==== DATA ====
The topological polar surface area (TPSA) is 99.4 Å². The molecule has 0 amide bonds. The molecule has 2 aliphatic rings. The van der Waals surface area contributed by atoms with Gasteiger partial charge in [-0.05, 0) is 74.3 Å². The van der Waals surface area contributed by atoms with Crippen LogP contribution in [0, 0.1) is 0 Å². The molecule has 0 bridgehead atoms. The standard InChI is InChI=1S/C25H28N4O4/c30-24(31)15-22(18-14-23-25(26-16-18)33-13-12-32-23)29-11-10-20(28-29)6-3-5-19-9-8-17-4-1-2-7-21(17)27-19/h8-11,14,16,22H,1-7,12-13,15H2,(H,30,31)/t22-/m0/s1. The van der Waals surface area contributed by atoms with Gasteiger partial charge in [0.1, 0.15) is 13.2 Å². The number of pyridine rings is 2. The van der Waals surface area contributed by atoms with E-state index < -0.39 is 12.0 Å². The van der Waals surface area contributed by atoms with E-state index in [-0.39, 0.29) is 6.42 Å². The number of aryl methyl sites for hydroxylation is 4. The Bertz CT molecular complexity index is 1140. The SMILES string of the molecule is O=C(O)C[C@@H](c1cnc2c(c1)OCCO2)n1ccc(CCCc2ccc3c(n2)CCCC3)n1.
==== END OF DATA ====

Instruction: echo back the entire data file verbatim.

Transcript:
The topological polar surface area (TPSA) is 99.4 Å². The molecule has 0 amide bonds. The molecule has 2 aliphatic rings. The van der Waals surface area contributed by atoms with Gasteiger partial charge in [-0.05, 0) is 74.3 Å². The van der Waals surface area contributed by atoms with Crippen LogP contribution in [0, 0.1) is 0 Å². The molecule has 0 bridgehead atoms. The standard InChI is InChI=1S/C25H28N4O4/c30-24(31)15-22(18-14-23-25(26-16-18)33-13-12-32-23)29-11-10-20(28-29)6-3-5-19-9-8-17-4-1-2-7-21(17)27-19/h8-11,14,16,22H,1-7,12-13,15H2,(H,30,31)/t22-/m0/s1. The van der Waals surface area contributed by atoms with Gasteiger partial charge in [0.1, 0.15) is 13.2 Å². The number of pyridine rings is 2. The van der Waals surface area contributed by atoms with E-state index < -0.39 is 12.0 Å². The van der Waals surface area contributed by atoms with E-state index in [-0.39, 0.29) is 6.42 Å². The number of aryl methyl sites for hydroxylation is 4. The Bertz CT molecular complexity index is 1140. The SMILES string of the molecule is O=C(O)C[C@@H](c1cnc2c(c1)OCCO2)n1ccc(CCCc2ccc3c(n2)CCCC3)n1.